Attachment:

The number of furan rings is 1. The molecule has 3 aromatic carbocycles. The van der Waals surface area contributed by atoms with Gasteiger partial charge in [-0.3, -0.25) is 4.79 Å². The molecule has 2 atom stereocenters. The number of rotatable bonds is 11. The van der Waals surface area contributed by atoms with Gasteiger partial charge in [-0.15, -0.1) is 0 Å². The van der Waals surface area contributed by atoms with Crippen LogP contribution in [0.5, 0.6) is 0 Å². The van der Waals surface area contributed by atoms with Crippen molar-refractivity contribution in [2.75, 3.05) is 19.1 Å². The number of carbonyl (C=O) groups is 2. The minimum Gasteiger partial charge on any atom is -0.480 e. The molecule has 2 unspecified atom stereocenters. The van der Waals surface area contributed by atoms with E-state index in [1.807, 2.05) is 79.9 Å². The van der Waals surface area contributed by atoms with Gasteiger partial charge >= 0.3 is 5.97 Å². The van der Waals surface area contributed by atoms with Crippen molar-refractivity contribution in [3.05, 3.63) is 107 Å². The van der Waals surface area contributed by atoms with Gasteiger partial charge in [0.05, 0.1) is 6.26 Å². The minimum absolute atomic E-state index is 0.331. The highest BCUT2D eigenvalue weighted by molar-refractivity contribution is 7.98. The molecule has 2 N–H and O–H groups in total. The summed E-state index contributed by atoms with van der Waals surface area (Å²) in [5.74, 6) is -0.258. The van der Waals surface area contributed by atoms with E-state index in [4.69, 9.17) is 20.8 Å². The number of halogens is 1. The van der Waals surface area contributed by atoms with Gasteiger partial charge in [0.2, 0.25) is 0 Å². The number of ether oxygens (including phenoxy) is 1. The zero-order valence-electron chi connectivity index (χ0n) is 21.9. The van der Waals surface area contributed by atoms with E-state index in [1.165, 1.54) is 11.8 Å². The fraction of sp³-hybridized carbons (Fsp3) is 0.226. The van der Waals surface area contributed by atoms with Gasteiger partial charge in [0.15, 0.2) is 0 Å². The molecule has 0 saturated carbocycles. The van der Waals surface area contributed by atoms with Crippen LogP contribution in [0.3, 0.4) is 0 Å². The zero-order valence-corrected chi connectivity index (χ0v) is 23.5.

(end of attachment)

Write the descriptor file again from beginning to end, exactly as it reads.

The number of furan rings is 1. The molecule has 3 aromatic carbocycles. The van der Waals surface area contributed by atoms with Gasteiger partial charge in [-0.3, -0.25) is 4.79 Å². The molecule has 2 atom stereocenters. The number of rotatable bonds is 11. The van der Waals surface area contributed by atoms with Gasteiger partial charge in [-0.15, -0.1) is 0 Å². The van der Waals surface area contributed by atoms with Crippen LogP contribution in [0.5, 0.6) is 0 Å². The van der Waals surface area contributed by atoms with Crippen molar-refractivity contribution in [2.75, 3.05) is 19.1 Å². The number of carbonyl (C=O) groups is 2. The minimum Gasteiger partial charge on any atom is -0.480 e. The molecule has 2 unspecified atom stereocenters. The van der Waals surface area contributed by atoms with E-state index in [1.807, 2.05) is 79.9 Å². The van der Waals surface area contributed by atoms with Gasteiger partial charge >= 0.3 is 5.97 Å². The van der Waals surface area contributed by atoms with Crippen molar-refractivity contribution in [3.05, 3.63) is 107 Å². The van der Waals surface area contributed by atoms with Gasteiger partial charge in [0.05, 0.1) is 6.26 Å². The minimum absolute atomic E-state index is 0.331. The highest BCUT2D eigenvalue weighted by molar-refractivity contribution is 7.98. The molecule has 2 N–H and O–H groups in total. The summed E-state index contributed by atoms with van der Waals surface area (Å²) in [5.74, 6) is -0.258. The van der Waals surface area contributed by atoms with E-state index in [4.69, 9.17) is 20.8 Å². The number of halogens is 1. The van der Waals surface area contributed by atoms with Gasteiger partial charge in [0.2, 0.25) is 0 Å². The number of ether oxygens (including phenoxy) is 1. The zero-order valence-electron chi connectivity index (χ0n) is 21.9. The van der Waals surface area contributed by atoms with E-state index in [1.165, 1.54) is 11.8 Å². The fraction of sp³-hybridized carbons (Fsp3) is 0.226. The van der Waals surface area contributed by atoms with Gasteiger partial charge in [0.15, 0.2) is 0 Å². The molecule has 0 saturated carbocycles. The van der Waals surface area contributed by atoms with Crippen LogP contribution in [0.3, 0.4) is 0 Å². The zero-order valence-corrected chi connectivity index (χ0v) is 23.5.